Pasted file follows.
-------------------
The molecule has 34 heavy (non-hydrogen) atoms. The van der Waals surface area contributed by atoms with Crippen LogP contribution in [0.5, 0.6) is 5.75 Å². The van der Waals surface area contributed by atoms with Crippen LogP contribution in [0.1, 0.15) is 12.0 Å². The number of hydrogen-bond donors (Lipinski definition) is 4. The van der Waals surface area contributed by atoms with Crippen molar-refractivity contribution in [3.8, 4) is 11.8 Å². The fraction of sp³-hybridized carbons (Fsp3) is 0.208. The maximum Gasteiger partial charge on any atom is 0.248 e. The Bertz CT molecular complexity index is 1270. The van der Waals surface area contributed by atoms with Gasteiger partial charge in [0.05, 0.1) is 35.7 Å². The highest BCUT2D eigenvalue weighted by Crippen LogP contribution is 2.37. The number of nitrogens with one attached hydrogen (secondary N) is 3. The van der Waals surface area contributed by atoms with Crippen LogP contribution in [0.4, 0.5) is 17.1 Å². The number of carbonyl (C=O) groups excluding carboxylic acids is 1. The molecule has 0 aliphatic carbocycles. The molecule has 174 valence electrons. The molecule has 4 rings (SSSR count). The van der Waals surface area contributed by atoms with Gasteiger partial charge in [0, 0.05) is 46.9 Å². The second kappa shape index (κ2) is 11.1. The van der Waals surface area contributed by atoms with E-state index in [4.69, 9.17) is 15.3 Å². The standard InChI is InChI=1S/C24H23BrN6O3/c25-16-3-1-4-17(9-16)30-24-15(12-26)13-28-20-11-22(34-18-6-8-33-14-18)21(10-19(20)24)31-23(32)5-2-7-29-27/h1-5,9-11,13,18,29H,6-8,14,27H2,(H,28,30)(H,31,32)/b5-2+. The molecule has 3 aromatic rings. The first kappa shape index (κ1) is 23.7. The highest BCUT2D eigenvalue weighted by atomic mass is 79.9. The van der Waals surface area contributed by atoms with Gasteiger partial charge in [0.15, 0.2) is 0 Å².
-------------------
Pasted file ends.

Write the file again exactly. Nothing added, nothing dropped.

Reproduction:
The molecule has 34 heavy (non-hydrogen) atoms. The van der Waals surface area contributed by atoms with Crippen LogP contribution in [0.5, 0.6) is 5.75 Å². The van der Waals surface area contributed by atoms with Crippen LogP contribution in [0.1, 0.15) is 12.0 Å². The number of hydrogen-bond donors (Lipinski definition) is 4. The van der Waals surface area contributed by atoms with Crippen molar-refractivity contribution in [3.8, 4) is 11.8 Å². The fraction of sp³-hybridized carbons (Fsp3) is 0.208. The maximum Gasteiger partial charge on any atom is 0.248 e. The Bertz CT molecular complexity index is 1270. The van der Waals surface area contributed by atoms with Gasteiger partial charge in [0.05, 0.1) is 35.7 Å². The highest BCUT2D eigenvalue weighted by Crippen LogP contribution is 2.37. The number of nitrogens with one attached hydrogen (secondary N) is 3. The van der Waals surface area contributed by atoms with Crippen LogP contribution in [0.4, 0.5) is 17.1 Å². The number of carbonyl (C=O) groups excluding carboxylic acids is 1. The molecule has 0 aliphatic carbocycles. The molecule has 174 valence electrons. The molecule has 4 rings (SSSR count). The van der Waals surface area contributed by atoms with Gasteiger partial charge in [0, 0.05) is 46.9 Å². The second kappa shape index (κ2) is 11.1. The van der Waals surface area contributed by atoms with E-state index in [4.69, 9.17) is 15.3 Å². The standard InChI is InChI=1S/C24H23BrN6O3/c25-16-3-1-4-17(9-16)30-24-15(12-26)13-28-20-11-22(34-18-6-8-33-14-18)21(10-19(20)24)31-23(32)5-2-7-29-27/h1-5,9-11,13,18,29H,6-8,14,27H2,(H,28,30)(H,31,32)/b5-2+. The molecule has 3 aromatic rings. The first kappa shape index (κ1) is 23.7. The highest BCUT2D eigenvalue weighted by atomic mass is 79.9. The van der Waals surface area contributed by atoms with Gasteiger partial charge in [0.15, 0.2) is 0 Å².